Tension rises between Iran and Gulf states

AFP , Monday 18 Apr 2011

Gulf Cooperation Council says in a statement that Saudi and UAE forces will only leave Bahrain when Iranian threat to Gulf Arab countries is judged to be over

Bahrain
Mass protests in Manama (Photo: AP)

Tension between Gulf states and Iran has risen again, with the Sunni monarchies accusing their Shiite neighbour of "flagrant" meddling and Tehran charging Washington with sowing regional discord.

In a strong statement on Sunday, Gulf Cooperation Council member states told Iran on Sunday to stop its "provocations," a month after Bahrain quelled a Shiite-led uprising, triggering a tirade of Iranian condemnation.

The group called on "the international community and the (UN) Security Council to take the necessary measures to stop flagrant Iranian interference and provocation aimed at sowing discord and destruction" among GCC nations.

Saudi Arabia on Sunday also threatened to recall its diplomats from Tehran unless they were better protected, a week after students protested outside the Saudi embassy against Riyadh's military intervention in Bahrain last month.

"The main reason (for the GCC move) is the uncovering of Iranian (espionage) cells in Gulf countries, in addition to direct and indirect interference," said the head of the Dubai-based Gulf Research Centre, Abdulaziz Sager.

Earlier this month, Bahrain said two Iranians were being put on trial on charges of spying for Tehran, and Kuwait announced plans to expel Iranian diplomats for alleged links to a spy ring working for Tehran.

"Fuelling tension through (Iranian) media like Al-Alam and (Hezbollah's) Al-Manar televisions, and the feeling among Gulf states that their embassies in Tehran were in danger" also prompted the GCC statement, Sager said.

"There is a contradiction between what the Iranians say and what they do," he said, and added that Iran insists on meddling in Arab affairs, despite statements of readiness to resolve differences.

Iran's hardliner President Mahmud Ahmadinejad responded on Monday to GCC criticism by blaming the United States for the tension with its Arab neighbours.

"America and its allies are trying to create an Iranian-Arab tension, they seek to sow discord among Shiites and Sunnis... but their plan will fail," he said.

State television later reported foreign ministry Ramin Mehmanparast as saying the GCC's "repetitive and false accusations" were "the wish of enemies who for years have sought to (act) against the unity of the Muslim world."

The GCC earlier this month accused Iran of plotting against its security after the Iranian parliament's foreign affairs and national security committee warned Riyadh "not to play with fire" after sending troops into Bahrain to help in quashing a month-long uprising.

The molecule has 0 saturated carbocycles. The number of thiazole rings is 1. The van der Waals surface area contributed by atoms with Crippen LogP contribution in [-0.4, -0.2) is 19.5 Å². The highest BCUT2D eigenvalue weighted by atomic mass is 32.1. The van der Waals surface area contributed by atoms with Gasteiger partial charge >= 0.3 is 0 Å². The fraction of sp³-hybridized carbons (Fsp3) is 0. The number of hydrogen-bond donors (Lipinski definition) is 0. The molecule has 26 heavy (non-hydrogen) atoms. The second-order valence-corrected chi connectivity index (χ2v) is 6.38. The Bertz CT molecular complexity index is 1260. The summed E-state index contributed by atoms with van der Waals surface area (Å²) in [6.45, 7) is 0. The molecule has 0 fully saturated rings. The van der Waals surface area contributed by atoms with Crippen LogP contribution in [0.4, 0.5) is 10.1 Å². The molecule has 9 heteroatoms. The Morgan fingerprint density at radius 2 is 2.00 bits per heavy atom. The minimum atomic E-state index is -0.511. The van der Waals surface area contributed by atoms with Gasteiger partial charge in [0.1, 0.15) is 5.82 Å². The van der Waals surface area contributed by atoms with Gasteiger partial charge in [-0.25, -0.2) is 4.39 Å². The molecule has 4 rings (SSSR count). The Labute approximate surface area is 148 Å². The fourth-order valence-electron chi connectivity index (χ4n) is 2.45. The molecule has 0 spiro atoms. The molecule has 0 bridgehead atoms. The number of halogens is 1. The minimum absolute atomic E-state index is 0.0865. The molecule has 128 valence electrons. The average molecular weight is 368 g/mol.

Iran on Friday said it demanded intervention from the UN Security Council to "stop the killing of the people of Bahrain," which is predominantly Shiite.

The more strident GCC tone came after Washington accused Tehran of helping Syria in its crackdown on pro-democracy protesters, a claim that both Damascus and Tehran denied.

"We believe that there is credible information that Iran is assisting Syria... in quelling the protesters," US State Department spokesman Mark Toner said last week, calling the development a "real concern."

US Defence Secretary Robert Gates warned during a regional visit this month that extremist groups such as Al-Qaeda and Iran would try to exploit unrest resulting from pro-democracy uprisings in several Arab countries.

"We must make sure these guys don't make a free ride," Gates said.

Israel's Prime Minister Benjamin Netanyahu also warned that Iran could jump on the chance to manipulate Arab revolts.

"We could find that the Arab Spring turns into an Iranian winter," he told AFP on Sunday.

Lebanon's Saudi-backed caretaker prime minister Saad Hariri has also slammed "blatant Iranian interference" that caused Lebanon and other Arab countries to suffer "politically, economically and in terms of security."

But despite their close timing, Sager insisted that the latest GCC criticism of Iran was not linked to US pressure on Tehran.

"There are no American motives... and there is no coordination in this matter" between the US administration and Gulf states, he said.

He also said the standoff between the two parties could not escalate into a military confrontation because "none can afford it," adding that Iran could help preserve regional stability by not meddling in its neighbours' affairs.

"Stability in the Gulf region needs the contribution of all parties involved. It should include refraining from interference in the internal affairs of other parties," he said.

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